The investigations: The World Trade Center towers

by Laurie A. Shuster, Editor in Chief; ASCE, ASCE World Headquarters, 1801 Alexander Bell Drive, Reston, VA,

Serial Information: Civil Engineering—ASCE, 2022, Vol. 92, Issue 5, Pg. 30-31

Document Type: Feature article

Abstract: On Aug. 21, 2002, the National Institute of Standards and Technology announced it would conduct a building and fire safety investigation of the World Trade Center disaster. This investigation was conducted under the authority of the National Construction Safety Team Act, which was signed into law on Oct. 1, 2002, and for the first time, gave NIST the ability and authority to conduct such structural investigations. (NIST is currently using this authority to investigate the partial collapse of the Champlain Towers South condominium in Surfside, Florida, on June 24.)The team was led by S. Shyam Sunder, Ph.D., and its goal was to �investigate the building construction, the materials used, and the technical conditions that contributed to the outcome of the WTC disaster after terrorists flew large jet-fuel laden commercial airliners into the WTC towers,� according to NIST�s Final Report on the Collapse of the World Trade Center Towers, which it published in September 2005. According to the report, �NIST complemented its in-house expertise with an array of specialists in key technical areas. In all, over 200 staff contributed to the investigation. NIST and its contractors compiled and reviewed tens of thousands of pages of documents; conducted interviews with over a thousand people who had been on the scene or who had been involved with the design, construction, and maintenance of the WTC; analyzed 236 pieces of steel that were obtained from the wreckage; (and) performed laboratory tests, measured material properties, and performed computer simulations of the sequence of events that happened from the instant of aircraft impact to the initiation of collapse for each tower.�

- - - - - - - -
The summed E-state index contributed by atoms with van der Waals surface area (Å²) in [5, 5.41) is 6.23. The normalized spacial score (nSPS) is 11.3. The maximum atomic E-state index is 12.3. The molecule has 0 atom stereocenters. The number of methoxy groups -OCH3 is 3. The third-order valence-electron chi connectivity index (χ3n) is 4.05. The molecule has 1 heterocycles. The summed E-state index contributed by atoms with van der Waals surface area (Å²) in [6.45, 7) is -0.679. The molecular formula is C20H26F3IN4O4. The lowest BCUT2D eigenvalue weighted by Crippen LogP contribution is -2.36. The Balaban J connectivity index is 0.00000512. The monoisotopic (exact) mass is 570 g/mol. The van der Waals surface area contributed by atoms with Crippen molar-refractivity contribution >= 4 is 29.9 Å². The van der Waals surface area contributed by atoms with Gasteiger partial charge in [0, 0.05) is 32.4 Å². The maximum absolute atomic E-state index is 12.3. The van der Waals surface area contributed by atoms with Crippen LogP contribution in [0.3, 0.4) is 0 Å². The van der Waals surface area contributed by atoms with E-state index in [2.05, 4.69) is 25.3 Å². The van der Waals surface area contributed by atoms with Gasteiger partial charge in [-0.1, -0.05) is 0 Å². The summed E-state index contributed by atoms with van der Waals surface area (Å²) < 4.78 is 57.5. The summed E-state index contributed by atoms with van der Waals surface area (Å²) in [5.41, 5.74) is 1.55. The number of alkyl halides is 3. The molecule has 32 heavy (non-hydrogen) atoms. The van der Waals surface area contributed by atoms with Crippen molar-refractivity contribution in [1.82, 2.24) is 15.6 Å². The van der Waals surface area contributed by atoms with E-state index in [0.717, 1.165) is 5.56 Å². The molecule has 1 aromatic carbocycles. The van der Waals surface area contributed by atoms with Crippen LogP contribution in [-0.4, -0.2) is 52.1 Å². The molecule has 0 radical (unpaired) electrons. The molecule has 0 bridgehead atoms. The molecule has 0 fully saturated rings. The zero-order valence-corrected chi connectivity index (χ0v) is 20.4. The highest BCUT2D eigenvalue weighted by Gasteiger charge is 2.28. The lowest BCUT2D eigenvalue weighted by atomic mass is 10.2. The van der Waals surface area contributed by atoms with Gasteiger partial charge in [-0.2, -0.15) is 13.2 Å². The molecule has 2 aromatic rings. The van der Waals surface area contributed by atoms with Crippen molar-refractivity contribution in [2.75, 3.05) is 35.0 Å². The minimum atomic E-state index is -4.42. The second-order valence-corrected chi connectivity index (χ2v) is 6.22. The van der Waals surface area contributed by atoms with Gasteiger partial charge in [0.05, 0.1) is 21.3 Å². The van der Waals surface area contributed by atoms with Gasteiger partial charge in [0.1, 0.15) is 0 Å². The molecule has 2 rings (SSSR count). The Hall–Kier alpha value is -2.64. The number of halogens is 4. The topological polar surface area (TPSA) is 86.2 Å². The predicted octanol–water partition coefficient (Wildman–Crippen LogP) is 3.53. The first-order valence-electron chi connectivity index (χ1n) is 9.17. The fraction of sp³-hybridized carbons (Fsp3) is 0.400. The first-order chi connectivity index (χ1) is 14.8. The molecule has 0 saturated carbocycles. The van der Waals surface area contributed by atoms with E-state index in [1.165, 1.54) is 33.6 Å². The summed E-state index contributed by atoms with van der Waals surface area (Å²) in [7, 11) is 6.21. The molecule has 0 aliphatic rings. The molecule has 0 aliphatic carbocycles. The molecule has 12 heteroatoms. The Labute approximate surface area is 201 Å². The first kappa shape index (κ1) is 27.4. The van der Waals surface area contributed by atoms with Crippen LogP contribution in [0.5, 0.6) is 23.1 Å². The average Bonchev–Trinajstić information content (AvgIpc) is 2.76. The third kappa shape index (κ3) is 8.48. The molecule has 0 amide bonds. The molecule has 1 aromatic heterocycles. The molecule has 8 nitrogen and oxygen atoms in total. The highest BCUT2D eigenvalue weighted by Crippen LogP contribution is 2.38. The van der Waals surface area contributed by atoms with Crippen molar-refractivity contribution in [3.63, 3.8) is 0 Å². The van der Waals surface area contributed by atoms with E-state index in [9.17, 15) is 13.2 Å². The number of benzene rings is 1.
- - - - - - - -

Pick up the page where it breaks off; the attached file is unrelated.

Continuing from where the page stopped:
Subject Headings: Construction materials | Terrorism | Material properties | Material failures | Fire resistance | Team building | Structural safety | Florida | United States

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